Though some won't be arranged to end that way.
One is tempted here not to congratulate the speaker on his luck but instead to make an irritable comment on this rather smug finale, which treats real life as an adventure movie in which two naifs have the frisson of skirting death, the pleasure of laughing about it afterwards, and--of course--the opportunity to use the experience for a poem. This kind of authorial distance tends to trivialize the seriousness of the subject matter.
When this issue of voice and distance doesn't come up, Lake produces some very powerful poems. "Pieces," a delightful little allegory in three quatrains, uses chessmen to illustrate the basic divisions of worldly power--political, reli- gious, and military. Queen, bishop, knight, and rook move across the world-board in their peculiar ways, exercizing power. The conceit is sustained right to a devastating close, when Lake says:
Only the pawns, bald-domed
as army ants,
Urged to the common good by stripes and prayers,
Regard the board, cursed with their consciousness
Of all the horror of those empty squares.
This is a magnificent piece of poetry, which tells what it means to be cannon-fodder in this bloodiest of centuries. Using all the force of description, trope, and abstract statement, it shows what New Formalist poetry can do when it is not apologizing for its strengths. "Pieces," by the way, is a much better poem than "Gauntlets," another longer poem in Lake's book on approximately the same subject. "Gauntlets" is metrically irregular, somewhat preachy, and makes the fatal mistake of dropping two rhetorical questions on the reader.
Lake also has a fine poem in ten iambic tetrameter quatrains entitled "Concord," in the voice of Henry David Thoreau. It is excellent, except for the third quatrain, where the ABAB rhyme scheme simply evaporates from both eye and ear. Some people in poetry call this sort of thing near-rhyme. I prefer to call it off-rhyme, on the analogy of off-milk: it generally stinks. Lake is far too good and competent a poet to fail in finding good rhymes when necessary. An even better piece is "Additions," eight iambic pentameter quatrains that meditate on the old Gnostic notion of spiritual light imprisoned in the darkness of material creation. It is an absolute knockout of a poem: erudite in subject matter, ra- diantly intelligent, rigorously composed with grammatical and metrical precision, pregnant with implications and suggestions. Poems of this caliber postpone my despair over the current state of poetry. It is also the kind of poem that is almost impossible to get published these days--I'm sure there was a real catfight at the Yale Review before it was accepted.
Walking Backward is not as good
as Lake's first book, Another Kind of Travel, which had unforgettable
pieces like "The Boat," "Introduction to Poetry," and "While Watching the
Ballet folklorico." But there are things in Walking Backward
that deserve scrutiny. My only advice to Lake would be this:
Authenticity is not something out there in the real world. In poetry,
authenticity is a fictive construct. Remember that, and your characters
will never bad-mouth you.
Joseph S. Salemi
From his title on, Mr. Salemi suggests that my primary goal in the book was to achieve "authenticity" and attributes to me a desire to "capture every nuance of what [I have] heard or seen." He opines that "Authorial voice should dominate a poem . . ." and faults me for trying so hard to capture this putative "authenticity" that I fail to achieve a "cohesive signature or style."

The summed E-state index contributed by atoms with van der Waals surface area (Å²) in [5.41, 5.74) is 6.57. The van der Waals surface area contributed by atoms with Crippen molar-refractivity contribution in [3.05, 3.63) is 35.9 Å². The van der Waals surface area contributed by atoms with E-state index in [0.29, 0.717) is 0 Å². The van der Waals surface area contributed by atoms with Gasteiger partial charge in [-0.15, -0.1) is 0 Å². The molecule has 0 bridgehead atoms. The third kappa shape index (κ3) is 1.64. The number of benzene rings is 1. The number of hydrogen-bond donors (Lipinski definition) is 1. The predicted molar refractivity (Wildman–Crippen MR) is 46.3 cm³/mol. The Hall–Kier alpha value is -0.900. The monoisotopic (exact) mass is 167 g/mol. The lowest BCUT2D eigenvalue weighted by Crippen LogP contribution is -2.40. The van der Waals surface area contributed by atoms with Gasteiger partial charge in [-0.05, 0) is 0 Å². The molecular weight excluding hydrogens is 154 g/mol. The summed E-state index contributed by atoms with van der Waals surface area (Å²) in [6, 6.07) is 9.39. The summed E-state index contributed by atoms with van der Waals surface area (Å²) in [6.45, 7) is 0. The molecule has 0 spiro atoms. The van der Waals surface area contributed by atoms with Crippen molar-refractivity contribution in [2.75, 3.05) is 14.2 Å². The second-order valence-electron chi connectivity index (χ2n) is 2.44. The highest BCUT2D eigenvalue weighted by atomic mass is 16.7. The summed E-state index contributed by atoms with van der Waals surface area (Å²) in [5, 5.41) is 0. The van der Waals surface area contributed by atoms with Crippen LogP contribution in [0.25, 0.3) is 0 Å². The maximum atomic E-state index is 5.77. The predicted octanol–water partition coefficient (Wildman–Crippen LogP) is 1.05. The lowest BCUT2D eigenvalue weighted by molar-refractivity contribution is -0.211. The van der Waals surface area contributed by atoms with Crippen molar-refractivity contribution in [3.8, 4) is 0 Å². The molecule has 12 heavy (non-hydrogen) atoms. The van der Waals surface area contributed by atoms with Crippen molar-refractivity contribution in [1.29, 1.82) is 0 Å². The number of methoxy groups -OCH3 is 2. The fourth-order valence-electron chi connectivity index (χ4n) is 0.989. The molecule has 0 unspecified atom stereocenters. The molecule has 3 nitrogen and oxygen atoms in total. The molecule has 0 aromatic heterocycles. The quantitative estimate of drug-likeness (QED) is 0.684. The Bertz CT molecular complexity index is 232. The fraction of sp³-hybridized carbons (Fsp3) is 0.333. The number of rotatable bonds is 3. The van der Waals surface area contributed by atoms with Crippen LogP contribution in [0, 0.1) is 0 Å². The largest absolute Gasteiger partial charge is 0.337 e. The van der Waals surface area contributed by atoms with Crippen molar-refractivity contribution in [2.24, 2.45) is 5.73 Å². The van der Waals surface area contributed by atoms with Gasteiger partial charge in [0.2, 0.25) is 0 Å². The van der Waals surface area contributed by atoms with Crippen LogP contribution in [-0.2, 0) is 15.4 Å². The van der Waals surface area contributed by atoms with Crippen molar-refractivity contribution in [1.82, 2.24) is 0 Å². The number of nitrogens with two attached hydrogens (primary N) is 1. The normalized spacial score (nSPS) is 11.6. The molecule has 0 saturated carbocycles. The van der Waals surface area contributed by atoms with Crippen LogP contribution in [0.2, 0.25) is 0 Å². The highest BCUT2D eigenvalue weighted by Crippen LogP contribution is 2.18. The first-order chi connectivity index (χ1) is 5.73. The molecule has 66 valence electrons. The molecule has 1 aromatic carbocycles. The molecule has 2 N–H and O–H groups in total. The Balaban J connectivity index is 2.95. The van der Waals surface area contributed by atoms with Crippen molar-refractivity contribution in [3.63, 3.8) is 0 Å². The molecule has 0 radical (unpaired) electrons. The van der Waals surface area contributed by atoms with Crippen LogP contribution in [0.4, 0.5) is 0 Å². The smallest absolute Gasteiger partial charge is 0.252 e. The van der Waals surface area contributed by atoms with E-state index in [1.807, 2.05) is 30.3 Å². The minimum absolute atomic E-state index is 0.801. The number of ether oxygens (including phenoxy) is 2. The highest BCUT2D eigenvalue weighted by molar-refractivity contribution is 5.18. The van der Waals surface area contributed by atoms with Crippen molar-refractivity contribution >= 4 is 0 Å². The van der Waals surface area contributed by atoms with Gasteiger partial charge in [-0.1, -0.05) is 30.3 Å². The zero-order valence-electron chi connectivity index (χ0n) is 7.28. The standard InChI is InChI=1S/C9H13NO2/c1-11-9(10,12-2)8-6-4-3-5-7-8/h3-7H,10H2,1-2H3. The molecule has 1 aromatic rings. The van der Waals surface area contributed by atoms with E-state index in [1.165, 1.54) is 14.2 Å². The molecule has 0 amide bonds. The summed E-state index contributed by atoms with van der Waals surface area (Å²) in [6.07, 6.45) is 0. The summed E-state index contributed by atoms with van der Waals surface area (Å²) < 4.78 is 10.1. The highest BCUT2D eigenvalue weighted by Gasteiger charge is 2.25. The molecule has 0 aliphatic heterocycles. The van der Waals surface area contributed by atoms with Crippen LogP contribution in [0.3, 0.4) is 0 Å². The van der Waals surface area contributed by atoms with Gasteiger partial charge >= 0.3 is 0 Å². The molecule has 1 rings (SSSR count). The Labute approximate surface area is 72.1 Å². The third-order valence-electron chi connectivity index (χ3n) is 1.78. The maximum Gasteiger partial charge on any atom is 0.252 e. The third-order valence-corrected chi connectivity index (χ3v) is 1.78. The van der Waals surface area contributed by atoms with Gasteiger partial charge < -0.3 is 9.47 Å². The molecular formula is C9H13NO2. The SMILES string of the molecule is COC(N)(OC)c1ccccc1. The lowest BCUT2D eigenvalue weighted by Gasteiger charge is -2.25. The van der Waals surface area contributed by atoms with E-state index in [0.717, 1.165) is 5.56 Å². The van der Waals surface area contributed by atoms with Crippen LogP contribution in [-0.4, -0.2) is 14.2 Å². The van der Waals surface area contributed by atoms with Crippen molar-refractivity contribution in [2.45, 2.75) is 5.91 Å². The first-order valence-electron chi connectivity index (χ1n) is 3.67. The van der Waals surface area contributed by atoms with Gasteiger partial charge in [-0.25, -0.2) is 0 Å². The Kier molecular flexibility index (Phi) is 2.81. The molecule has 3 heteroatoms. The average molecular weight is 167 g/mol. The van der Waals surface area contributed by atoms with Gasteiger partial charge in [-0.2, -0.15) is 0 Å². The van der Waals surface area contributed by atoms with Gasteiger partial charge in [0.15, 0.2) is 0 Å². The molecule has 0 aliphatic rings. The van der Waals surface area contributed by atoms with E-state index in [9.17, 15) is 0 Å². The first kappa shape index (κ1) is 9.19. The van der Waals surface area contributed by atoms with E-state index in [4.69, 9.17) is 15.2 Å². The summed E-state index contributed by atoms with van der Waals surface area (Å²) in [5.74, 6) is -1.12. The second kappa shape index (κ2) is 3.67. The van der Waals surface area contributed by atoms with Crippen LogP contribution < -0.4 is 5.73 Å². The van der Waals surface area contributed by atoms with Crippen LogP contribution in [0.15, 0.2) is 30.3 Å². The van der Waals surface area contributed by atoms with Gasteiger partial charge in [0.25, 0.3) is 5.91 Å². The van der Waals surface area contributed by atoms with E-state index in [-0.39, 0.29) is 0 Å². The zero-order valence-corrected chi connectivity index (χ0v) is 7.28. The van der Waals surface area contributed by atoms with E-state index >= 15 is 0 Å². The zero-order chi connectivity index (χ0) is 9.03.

As to poetic style, we are free to disagree. Mr. Salemi writes: "I’ve never seen a great poem that wasn’t a floridly obvious product of elaborate artifice." He commends Byron, Poe and Swinburne as poets who have achieved a "cohesive signature or style." For my own part, I prefer a less florid style in my lyrics, one rooted in the English Native Plain Style as modified by later poets such as Jonson, Donne, and Shakespeare in reaction to the elaborate artifice of the Petrarchan tradition.
A genuine problem occurs, however, when Mr.
Salemi measures the success of my dramatic monologues and narratives with
this same rod of "authorial voice." In applying such a measure to dramatic
poems, Mr. Salemi entangles himself--and the reader--in various confusions.
Repeatedly he treats characters in the poems as if they were actual people,
and dramatic monologues as if they were metrically transcribed conversations
of living persons. Mr. Salemi states, for instance, that
In asserting such an odd idea, Mr. Salemi is forced to invent a character of his own: a priggish poet, voyeuristic, timid, and appalled by the "glaring actuality" of the "subjects" to whose "brawling vulgarity" he has, paradoxically, given voice.
This paradox is manifest in other places as
well, as when Mr. Salemi writes:
Mr. Salemi then defines the nature of the dramatic
monologue and comments on mine:
Again and again, Mr. Salemi treats fictive
characters as literal "persons," reducing the poet to the role of "weak
poetic voice" who records their histories:
A more telling case in point is my long narrative/monologue "Seeing the Elephant." One has only to read the story’s source (cited at the back of my book) to see how much of the tale was actual and how much invented. The poem presents a character who is older, wiser, and possessed of the vulgar vitality and earthy wisdom Mr. Salemi admires, but this vitality and wisdom do not appear in the rather pedestrian account published by the historical character Elizabeth Reed Murphy. Yet Mr. Salemi lumps her in with the book’s other speakers, making the poet once again merely a microphone-wielding "poet-interlocutor." In fact, in composing the poem, I identified with the speaker, not her sensation-seeking listeners.